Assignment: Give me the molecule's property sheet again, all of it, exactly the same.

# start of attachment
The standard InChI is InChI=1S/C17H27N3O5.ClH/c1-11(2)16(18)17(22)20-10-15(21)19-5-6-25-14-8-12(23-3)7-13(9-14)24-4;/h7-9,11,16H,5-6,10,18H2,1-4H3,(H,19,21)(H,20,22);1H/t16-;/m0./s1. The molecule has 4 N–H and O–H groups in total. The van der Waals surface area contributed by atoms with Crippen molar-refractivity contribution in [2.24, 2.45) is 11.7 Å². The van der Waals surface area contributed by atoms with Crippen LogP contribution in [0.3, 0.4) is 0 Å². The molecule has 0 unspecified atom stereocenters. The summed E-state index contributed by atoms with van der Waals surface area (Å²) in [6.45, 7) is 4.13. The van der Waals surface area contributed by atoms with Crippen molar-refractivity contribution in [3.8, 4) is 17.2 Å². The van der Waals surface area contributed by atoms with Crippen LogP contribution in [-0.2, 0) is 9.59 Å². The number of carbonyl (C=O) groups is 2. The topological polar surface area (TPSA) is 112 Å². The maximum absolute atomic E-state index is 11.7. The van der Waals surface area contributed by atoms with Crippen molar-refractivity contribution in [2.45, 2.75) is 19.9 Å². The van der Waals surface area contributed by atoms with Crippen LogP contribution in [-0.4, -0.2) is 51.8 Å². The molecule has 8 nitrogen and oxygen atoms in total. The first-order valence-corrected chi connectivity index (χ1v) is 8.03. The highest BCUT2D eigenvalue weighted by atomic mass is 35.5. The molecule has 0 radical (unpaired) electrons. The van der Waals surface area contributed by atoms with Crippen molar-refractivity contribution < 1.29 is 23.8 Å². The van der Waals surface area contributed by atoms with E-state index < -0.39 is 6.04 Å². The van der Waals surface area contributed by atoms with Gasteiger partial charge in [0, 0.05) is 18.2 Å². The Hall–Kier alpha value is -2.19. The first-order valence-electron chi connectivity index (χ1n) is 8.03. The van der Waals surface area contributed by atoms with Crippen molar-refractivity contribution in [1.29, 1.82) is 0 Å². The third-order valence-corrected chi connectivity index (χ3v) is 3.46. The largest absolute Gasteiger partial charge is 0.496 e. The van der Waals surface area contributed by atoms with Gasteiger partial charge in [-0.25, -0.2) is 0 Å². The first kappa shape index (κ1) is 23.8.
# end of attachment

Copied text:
The standard InChI is InChI=1S/C17H27N3O5.ClH/c1-11(2)16(18)17(22)20-10-15(21)19-5-6-25-14-8-12(23-3)7-13(9-14)24-4;/h7-9,11,16H,5-6,10,18H2,1-4H3,(H,19,21)(H,20,22);1H/t16-;/m0./s1. The molecule has 4 N–H and O–H groups in total. The van der Waals surface area contributed by atoms with Crippen molar-refractivity contribution in [2.24, 2.45) is 11.7 Å². The van der Waals surface area contributed by atoms with Crippen LogP contribution in [0.3, 0.4) is 0 Å². The molecule has 0 unspecified atom stereocenters. The summed E-state index contributed by atoms with van der Waals surface area (Å²) in [6.45, 7) is 4.13. The van der Waals surface area contributed by atoms with Crippen molar-refractivity contribution in [3.8, 4) is 17.2 Å². The van der Waals surface area contributed by atoms with Crippen LogP contribution in [-0.2, 0) is 9.59 Å². The number of carbonyl (C=O) groups is 2. The topological polar surface area (TPSA) is 112 Å². The maximum absolute atomic E-state index is 11.7. The van der Waals surface area contributed by atoms with Crippen molar-refractivity contribution in [2.45, 2.75) is 19.9 Å². The van der Waals surface area contributed by atoms with Crippen LogP contribution in [-0.4, -0.2) is 51.8 Å². The molecule has 8 nitrogen and oxygen atoms in total. The first-order valence-corrected chi connectivity index (χ1v) is 8.03. The highest BCUT2D eigenvalue weighted by atomic mass is 35.5. The molecule has 0 radical (unpaired) electrons. The van der Waals surface area contributed by atoms with Crippen molar-refractivity contribution < 1.29 is 23.8 Å². The van der Waals surface area contributed by atoms with E-state index < -0.39 is 6.04 Å². The van der Waals surface area contributed by atoms with Gasteiger partial charge in [0, 0.05) is 18.2 Å². The Hall–Kier alpha value is -2.19. The first-order valence-electron chi connectivity index (χ1n) is 8.03. The van der Waals surface area contributed by atoms with Crippen molar-refractivity contribution in [1.29, 1.82) is 0 Å². The third-order valence-corrected chi connectivity index (χ3v) is 3.46. The largest absolute Gasteiger partial charge is 0.496 e. The van der Waals surface area contributed by atoms with Gasteiger partial charge in [-0.25, -0.2) is 0 Å². The first kappa shape index (κ1) is 23.8.